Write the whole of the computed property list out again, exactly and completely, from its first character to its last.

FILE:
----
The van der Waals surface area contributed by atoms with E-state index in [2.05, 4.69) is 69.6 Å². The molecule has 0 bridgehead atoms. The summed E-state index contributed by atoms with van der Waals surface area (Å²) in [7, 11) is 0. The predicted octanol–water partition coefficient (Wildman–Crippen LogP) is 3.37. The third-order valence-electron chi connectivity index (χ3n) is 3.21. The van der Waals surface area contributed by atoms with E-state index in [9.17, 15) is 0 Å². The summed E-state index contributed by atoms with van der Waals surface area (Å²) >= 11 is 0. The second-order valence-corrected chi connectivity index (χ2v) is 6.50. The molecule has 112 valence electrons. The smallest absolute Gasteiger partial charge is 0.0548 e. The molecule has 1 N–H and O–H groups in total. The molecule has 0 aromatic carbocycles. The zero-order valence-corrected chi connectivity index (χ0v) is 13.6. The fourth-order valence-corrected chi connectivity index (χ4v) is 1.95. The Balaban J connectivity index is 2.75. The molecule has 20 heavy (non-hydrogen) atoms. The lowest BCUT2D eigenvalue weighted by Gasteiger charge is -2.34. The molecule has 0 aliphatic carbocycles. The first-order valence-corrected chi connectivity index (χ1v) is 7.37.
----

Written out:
The van der Waals surface area contributed by atoms with E-state index in [2.05, 4.69) is 69.6 Å². The molecule has 0 bridgehead atoms. The summed E-state index contributed by atoms with van der Waals surface area (Å²) in [7, 11) is 0. The predicted octanol–water partition coefficient (Wildman–Crippen LogP) is 3.37. The third-order valence-electron chi connectivity index (χ3n) is 3.21. The van der Waals surface area contributed by atoms with E-state index in [9.17, 15) is 0 Å². The summed E-state index contributed by atoms with van der Waals surface area (Å²) >= 11 is 0. The second-order valence-corrected chi connectivity index (χ2v) is 6.50. The molecule has 112 valence electrons. The smallest absolute Gasteiger partial charge is 0.0548 e. The molecule has 1 N–H and O–H groups in total. The molecule has 0 aromatic carbocycles. The zero-order valence-corrected chi connectivity index (χ0v) is 13.6. The fourth-order valence-corrected chi connectivity index (χ4v) is 1.95. The Balaban J connectivity index is 2.75. The molecule has 20 heavy (non-hydrogen) atoms. The lowest BCUT2D eigenvalue weighted by Gasteiger charge is -2.34. The molecule has 0 aliphatic carbocycles. The first-order valence-corrected chi connectivity index (χ1v) is 7.37.